What It Is: Bird Ryu is a sleek house of worship for those whose god clucks, pecks and tastes delicious grilled. It’s grilled chicken of the highest order and pushed out to the farthest extremes, with a menu that travels beyond breast, leg and chicken meatballs to the outer limits of kidney and undeveloped eggs. Along the way, there are stops for highly precise parts of the chicken anatomy, like that round-ish nugget tucked under either side of the backbone (called the oyster) and “white liver”, which is a grossly oversized chicken liver that has achieved a certain degree of fattiness.
The setting for this bird worship is a reverent U-shaped bar where all seats look on to the pulpit, a thin charcoal grill. It’s here that the single man in charge of all grilling, from chicken parts to cheese, conducts services seven nights a week to a thus-far sparse congregation.
First Impressions: Unconverted. Bird Ryu does a faithful job with the food, professing their seriousness in every medium-rare chicken breast skewer and creamy bite of liver. Nothing goes on the grill for a moment more than absolutely necessary. A serious man in chef whites who works the grilling altar makes sure of it, deftly converting the raw ingredients his junior chefs fetch from a back kitchen into tiny studies of the application of heat and fire, and laying them down in front of you at your bar seat.
It is proper.
But the atmosphere is just a little sterile.
My platonic ideal for a yakitori restaurant is cramped, smoky and noisy, elbow to elbow with the table next to you, everyone just a little bit drunk, appreciating but ultimately just eating the food. In that regard, Bird Ryu can’t match my old favorite, Toriyasu, or even the obvious comparison (because of the menu of rare parts), the relatively new Yakitori Torishou. Being in Pudong is also, for me, a hindrance. Those factors and the skewer-worship, at the cost of a soul, make this a destination only for those whose sins have banished them from Toriyasu, Yakitori Torishou or Gubei in general.
— Christopher St. Cavish
What It Is: They're hesitant to commit to labels, so let me throw some at it. It's a fast-paced cocktail bar, an urban-chic nightclub, it's got the determined party-vibes of a Latin lounge minus the soundtrack, and it has a terrace. And a kitchen that stays open till 2am. And Sunday brunch. It's a barclublounge. A loubarclubnge. A baclounubger.
The team includes, among others, Geo (Unico, The Captain) and Carlos Sotomayor (Elefante, Ekeko), though the driving force is an ex-Revolucion Victor. He seems to have Frankenstein'd bits and pieces from his experience of Shanghai's nightlife together, creating this chimera.
It's above the now-bustling 688 Shaanxi Bei Lu complex, a stone's throw from Roxie and a longer stone's throw from Wuding/Yanping and all that entails. Visually, it's got a movie-set street feel, with interiors by MTM Design (who did Tomatito, and many others), wall graffiti courtesy of Siu & Co. from The Orangeblowfish and neon-piped writing in the bathrooms. It's very photogenic. It's how non-Americans raised on satellite TV might envision a retro NY hiphop bar. A looong bar. Seriously, hundred people hanging over that thing no problem.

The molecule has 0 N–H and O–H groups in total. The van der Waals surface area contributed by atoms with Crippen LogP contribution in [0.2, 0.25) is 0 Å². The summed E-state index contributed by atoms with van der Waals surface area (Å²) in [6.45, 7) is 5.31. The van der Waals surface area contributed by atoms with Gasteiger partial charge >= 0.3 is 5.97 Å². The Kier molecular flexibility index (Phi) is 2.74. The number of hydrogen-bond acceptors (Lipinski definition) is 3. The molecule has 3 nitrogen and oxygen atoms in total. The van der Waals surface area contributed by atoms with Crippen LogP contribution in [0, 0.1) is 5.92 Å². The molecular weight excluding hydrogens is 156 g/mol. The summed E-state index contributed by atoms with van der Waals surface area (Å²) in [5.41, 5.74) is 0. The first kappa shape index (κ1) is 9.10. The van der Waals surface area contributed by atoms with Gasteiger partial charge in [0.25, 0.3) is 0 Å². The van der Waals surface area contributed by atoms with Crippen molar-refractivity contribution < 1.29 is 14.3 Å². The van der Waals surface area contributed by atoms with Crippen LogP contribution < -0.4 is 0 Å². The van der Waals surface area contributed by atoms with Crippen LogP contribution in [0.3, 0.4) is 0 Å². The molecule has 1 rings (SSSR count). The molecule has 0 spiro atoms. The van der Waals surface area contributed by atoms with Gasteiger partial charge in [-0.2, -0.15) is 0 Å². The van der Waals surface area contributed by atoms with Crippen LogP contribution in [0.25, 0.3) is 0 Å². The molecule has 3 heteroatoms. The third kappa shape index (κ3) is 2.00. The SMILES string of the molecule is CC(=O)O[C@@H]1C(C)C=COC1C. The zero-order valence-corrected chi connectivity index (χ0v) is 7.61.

The booth silo is the domain of Filipino DJ Frac Attack, hailing from near Cebu, and his eclectic set of mixtapes. His remix of "Thong Song" was playing while we visited. The booze menu is a short list of cocktails between 70-90rmb, designed by Geo and executed by half a dozen bartenders. They're bright, fruity and they look good. They've got bottle service for the by-reservation-only couches, natch. The late-night "bar bites" menu are Carlos Sotomayor's gluttonous, flavor-heavy dishes like Upper East Side Take Away Box (68rmb), which is fantastic, and Brooklyn Calamari (62rmb), which has lao gan ma aioli in it, making it as divisive as Vegemite.
First Impressions: Not for the dour motherfuckers I mostly drink with. This is for vibrant, enthusiastic nights out with vivacious, luminescent beings who gleefully plan out what they're going to wear based on who they've heard might be out tonight. It's... I dunno, "sexy"? The drinks are sugary and not so strong, the music program's upbeat, the lighting looks like a Sevdaliza video, and the bathroom cubicles are lit with pink and purple neon. That's like shorthand for "here okay bone-zone," isn't it?
Apparently I'm the first person to say it looks a little 80s? Maybe it's just the neon lightning bolts and the entrenched food-truck being named "The Kitch
— Alex Panayotopoulos